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Beyond equipment failure, concrete applications present a number of specific challenges that NVH testing can address throughout the design process. For concrete finishing applications, low vibration is critical for operator fatigue, as well as the integrity of the end result.
Many applications work with green concrete, where vibration can pose a risk to the structural integrity or quality of the cut. Green concrete saws, for example, require engine models with lower vibration because excess vibration can be harmful when cutting reliefs while concrete is curing. Even the slightest vibration can produce jagged cuts or result in cracks and chips as the concrete hardens.
Trowels also benefit from low vibration, as a smooth ride helps to produce a smooth finish. For trowels, ride-on units in particular, low vibration is also important when considering operator fatigue. For larger pours, a worker may operate a ride-on trowel continuously for as long as 8-10 hours. To minimize the effects of fatigue, engineers can reduce vibration at operator touch points. By placing accelerometers on the seat, handles and foot platform, engineers can determine what changes, if any, are required to reduce fatigue.
Equipment used for soil compaction and ground preparation can pose more unique challenges. Since many of these machines create significant vibration on their own, such as tampers and rammers, engineers are less concerned with overall vibration of the engine. Instead their attention turns to the durability of the engine as well as the possible interference that an engine’s balance and directional motion may have on the machine’s performance.
To determine the durability of the engine and its components, advanced NVH labs complete extensive shaker testing to ensure everything will withstand the machine’s movement. To take testing a step further, NVH engineers conduct shock tests, which are also used to simulate the effect of an engine or equipment being dropped. The shock test abruptly displaces the shaker’s surface by 1 inch in just milliseconds before returning to its initial position. This can create up to 50 g/s of force. Doing so repeatedly is excellent for determining components’ strength in actual use.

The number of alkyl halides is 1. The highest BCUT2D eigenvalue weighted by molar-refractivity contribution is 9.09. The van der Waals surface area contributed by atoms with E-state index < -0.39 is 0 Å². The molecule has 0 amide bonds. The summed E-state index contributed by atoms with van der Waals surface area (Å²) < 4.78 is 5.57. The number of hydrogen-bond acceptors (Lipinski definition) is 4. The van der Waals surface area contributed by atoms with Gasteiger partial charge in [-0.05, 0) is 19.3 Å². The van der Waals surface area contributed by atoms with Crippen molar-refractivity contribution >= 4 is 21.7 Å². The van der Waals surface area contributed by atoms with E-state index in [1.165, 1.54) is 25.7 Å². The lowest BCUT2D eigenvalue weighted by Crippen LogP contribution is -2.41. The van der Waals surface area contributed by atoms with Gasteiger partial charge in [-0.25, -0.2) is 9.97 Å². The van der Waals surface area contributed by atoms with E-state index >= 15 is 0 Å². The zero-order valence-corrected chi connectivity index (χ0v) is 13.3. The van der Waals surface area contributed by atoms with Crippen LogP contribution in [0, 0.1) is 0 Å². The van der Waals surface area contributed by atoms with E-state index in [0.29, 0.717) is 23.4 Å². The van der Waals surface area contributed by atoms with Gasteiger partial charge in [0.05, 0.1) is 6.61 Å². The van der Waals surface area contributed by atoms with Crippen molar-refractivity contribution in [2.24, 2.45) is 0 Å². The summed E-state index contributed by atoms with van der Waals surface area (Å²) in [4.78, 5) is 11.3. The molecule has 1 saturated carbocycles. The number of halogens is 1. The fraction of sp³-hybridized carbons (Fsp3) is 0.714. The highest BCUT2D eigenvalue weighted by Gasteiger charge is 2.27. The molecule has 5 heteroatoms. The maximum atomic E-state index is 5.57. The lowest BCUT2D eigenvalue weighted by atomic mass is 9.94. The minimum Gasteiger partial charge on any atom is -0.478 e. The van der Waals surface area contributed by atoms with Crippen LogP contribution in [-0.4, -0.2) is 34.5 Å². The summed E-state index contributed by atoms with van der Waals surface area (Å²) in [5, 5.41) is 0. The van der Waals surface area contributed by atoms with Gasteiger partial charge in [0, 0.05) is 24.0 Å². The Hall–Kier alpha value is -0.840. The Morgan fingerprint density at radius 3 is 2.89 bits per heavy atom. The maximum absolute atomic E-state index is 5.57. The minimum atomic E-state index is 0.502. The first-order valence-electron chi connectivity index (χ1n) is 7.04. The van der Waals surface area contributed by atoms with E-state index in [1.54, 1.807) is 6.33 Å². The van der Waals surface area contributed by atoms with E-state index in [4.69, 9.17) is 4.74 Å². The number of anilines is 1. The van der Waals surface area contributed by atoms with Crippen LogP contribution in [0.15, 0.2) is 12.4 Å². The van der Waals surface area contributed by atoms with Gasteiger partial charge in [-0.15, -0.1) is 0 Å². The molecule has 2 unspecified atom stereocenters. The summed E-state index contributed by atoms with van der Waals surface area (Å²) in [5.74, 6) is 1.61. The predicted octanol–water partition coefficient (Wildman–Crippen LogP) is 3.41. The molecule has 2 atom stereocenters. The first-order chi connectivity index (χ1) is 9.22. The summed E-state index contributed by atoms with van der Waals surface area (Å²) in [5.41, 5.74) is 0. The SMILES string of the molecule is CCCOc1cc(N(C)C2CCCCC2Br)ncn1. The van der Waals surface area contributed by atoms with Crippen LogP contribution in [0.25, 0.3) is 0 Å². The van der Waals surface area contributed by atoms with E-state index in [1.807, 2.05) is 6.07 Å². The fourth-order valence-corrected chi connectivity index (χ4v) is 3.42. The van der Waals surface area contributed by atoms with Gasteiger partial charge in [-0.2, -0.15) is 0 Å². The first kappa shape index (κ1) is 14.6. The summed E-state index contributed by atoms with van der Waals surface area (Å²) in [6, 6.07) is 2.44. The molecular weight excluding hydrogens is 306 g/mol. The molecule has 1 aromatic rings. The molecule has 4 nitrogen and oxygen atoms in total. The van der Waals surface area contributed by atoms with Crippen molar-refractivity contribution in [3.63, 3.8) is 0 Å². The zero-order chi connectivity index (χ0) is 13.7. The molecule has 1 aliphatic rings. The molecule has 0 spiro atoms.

Additionally, engineers must ensure that the specific balance of the engine’s vibration will not cause the machine to “walk” or become difficult to control. To accomplish this, engineers may reduce the vibrational axis that parallels the directional motion of the machine while increasing the crankshaft’s axis. From here, engineers can specify an ideal balance ratio for the given application. For tampers, if one axis of vibration is slightly out of line, it may affect equipment operation as well as lead to premature failure of engine components.
In some cases, the NVH specialists will also work with designers to produce custom components for such applications. In one instance, an OEM experiencing problems with an engine’s mounting feet turned to Briggs & Stratton for assistance. Using strain gauges to measure stress, engineers determined that the flatness of the tamper base was not within specifications, causing the tamper to transfer load to the engine’s mount feet. Using the test data, product engineers were able to appropriately modify the base’s design, improving the productivity and user comfort of the machine.
Engine manufacturers have long made an effort to prevent vibration from negatively impacting equipment performance and operator fatigue. As greater investments are made to improve the technology and testing capabilities of NVH facilities, manufacturers have the opportunity to deepen their understanding of what improvements can still be made.
To further improve the products and end users’ experiences, manufacturers such as Briggs & Stratton Commercial Power expand on this commitment by working closely with OEMs throughout this rigorous process. The result is better performing, more user-friendly equipment that gives operators the tools to improve the integrity and maximize the productivity of every job.